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Olivia Martius
,
A. Hering
,
M. Kunz
,
A. Manzato
,
S. Mohr
,
L. Nisi
, and
S. Trefalt
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Kristopher M. Bedka
,
John T. Allen
,
Heinz Jurgen Punge
,
Michael Kunz
, and
Denis Simanovic

ABSTRACT

A 10-yr geostationary (GEO) overshooting cloud-top (OT) detection database using Multifunction Transport Satellite (MTSAT) Japanese Advanced Meteorological Imager (JAMI) observations has been developed over the Australian region. GEO satellite imagers collect spatially and temporally detailed observations of deep convection, providing insight into the development and evolution of hazardous storms, particularly where surface observations of hazardous storms and deep convection are sparse and ground-based radar or lightning sensor networks are limited. Hazardous storms often produce one or more OTs that indicate the location of strong updrafts where weather hazards are typically concentrated, which can cause substantial impacts on the ground such as hail, damaging winds, tornadoes, and lightning and to aviation such as turbulence and in-flight icing. The 10-yr OT database produced using an automated OT detection algorithm is demonstrated for analysis of storm frequency, diurnally, spatially, and seasonally relative to known features such as the Australian monsoon, expected regions of hazardous storms along the southeastern coastal regions of southern Queensland and New South Wales, and the preferential extratropical cyclone track along the Indian Ocean and southern Australian coast. A filter based on atmospheric instability, deep-layer wind shear, and freezing level was used to identify OTs that could have produced hail. The filtered OT database is used to generate a hail frequency estimate that identifies a region extending from north of Brisbane to Sydney and the Goldfields–Esperance region of eastern Western Australia as the most hail-prone regions.

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Keith A. Browning
,
Alan M. Blyth
,
Peter A. Clark
,
Ulrich Corsmeier
,
Cyril J. Morcrette
,
Judith L. Agnew
,
Sue P. Ballard
,
Dave Bamber
,
Christian Barthlott
,
Lindsay J. Bennett
,
Karl M. Beswick
,
Mark Bitter
,
Karen E. Bozier
,
Barbara J. Brooks
,
Chris G. Collier
,
Fay Davies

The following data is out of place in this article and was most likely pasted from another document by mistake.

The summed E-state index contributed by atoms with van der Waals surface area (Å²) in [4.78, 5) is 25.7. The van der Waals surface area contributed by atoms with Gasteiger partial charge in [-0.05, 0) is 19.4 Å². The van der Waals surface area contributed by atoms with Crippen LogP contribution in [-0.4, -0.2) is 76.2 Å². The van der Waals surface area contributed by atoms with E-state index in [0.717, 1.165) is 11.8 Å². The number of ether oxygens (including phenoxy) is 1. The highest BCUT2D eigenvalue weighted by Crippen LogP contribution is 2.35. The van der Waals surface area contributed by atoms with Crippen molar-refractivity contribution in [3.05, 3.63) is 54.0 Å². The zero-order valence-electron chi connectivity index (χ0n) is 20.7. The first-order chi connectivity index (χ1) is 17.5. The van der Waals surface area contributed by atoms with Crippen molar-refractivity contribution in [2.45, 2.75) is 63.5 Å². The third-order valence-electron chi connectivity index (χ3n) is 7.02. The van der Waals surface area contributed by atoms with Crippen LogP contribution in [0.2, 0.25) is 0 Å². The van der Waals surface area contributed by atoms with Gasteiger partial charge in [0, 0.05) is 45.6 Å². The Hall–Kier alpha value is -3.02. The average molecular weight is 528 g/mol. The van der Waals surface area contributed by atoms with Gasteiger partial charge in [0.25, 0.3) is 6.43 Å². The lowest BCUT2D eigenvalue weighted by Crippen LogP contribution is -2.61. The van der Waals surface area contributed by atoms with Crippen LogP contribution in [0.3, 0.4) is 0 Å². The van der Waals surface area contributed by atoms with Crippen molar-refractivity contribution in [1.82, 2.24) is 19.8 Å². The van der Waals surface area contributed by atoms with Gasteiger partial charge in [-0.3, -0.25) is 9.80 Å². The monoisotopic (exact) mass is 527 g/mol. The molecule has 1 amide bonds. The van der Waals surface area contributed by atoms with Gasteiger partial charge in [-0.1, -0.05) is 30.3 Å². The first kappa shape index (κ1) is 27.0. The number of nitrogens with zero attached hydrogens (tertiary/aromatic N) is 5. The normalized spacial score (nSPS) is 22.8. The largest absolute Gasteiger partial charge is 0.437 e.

,
Bernhard Deny
,
Mark A. Dixon
,
Thomas Feuerle
,
Richard M. Forbes
,
Catherine Gaffard
,
Malcolm D. Gray
,
Rolf Hankers
,
Tim J. Hewison
,
Norbert Kalthoff
,
Samiro Khodayar
,
Martin Kohler
,
Christoph Kottmeier
,
Stephan Kraut
,
Michael Kunz
,
Darcy N. Ladd
,
Humphrey W. Lean
,
Jürgen Lenfant
,
Zhihong Li
,
John Marsham
,
James McGregor
,
Stephan D. Mobbs
,
John Nicol
,
Emily Norton
,
Douglas J. Parker
,
Felicity Perry
,
Markus Ramatschi
,
Hugo M. A. Ricketts
,
Nigel M. Roberts
,
Andrew Russell
,
Helmut Schulz
,
Elizabeth C. Slack
,
Geraint Vaughan
,
Joe Waight
,
David P. Wareing
,
Robert J. Watson
,
Ann R. Webb
, and
Andreas Wieser

The Convective Storm Initiation Project (CSIP) is an international project to understand precisely where, when, and how convective clouds form and develop into showers in the mainly maritime environment of southern England. A major aim of CSIP is to compare the results of the very high resolution Met Office weather forecasting model with detailed observations of the early stages of convective clouds and to use the newly gained understanding to improve the predictions of the model.

A large array of ground-based instruments plus two instrumented aircraft, from the U.K. National Centre for Atmospheric Science (NCAS) and the German Institute for Meteorology and Climate Research (IMK), Karlsruhe, were deployed in southern England, over an area centered on the meteorological radars at Chilbolton, during the summers of 2004 and 2005. In addition to a variety of ground-based remote-sensing instruments, numerous rawinsondes were released at one- to two-hourly intervals from six closely spaced sites. The Met Office weather radar network and Meteosat satellite imagery were used to provide context for the observations made by the instruments deployed during CSIP.

This article presents an overview of the CSIP field campaign and examples from CSIP of the types of convective initiation phenomena that are typical in the United Kingdom. It shows the way in which certain kinds of observational data are able to reveal these phenomena and gives an explanation of how the analyses of data from the field campaign will be used in the development of an improved very high resolution NWP model for operational use.

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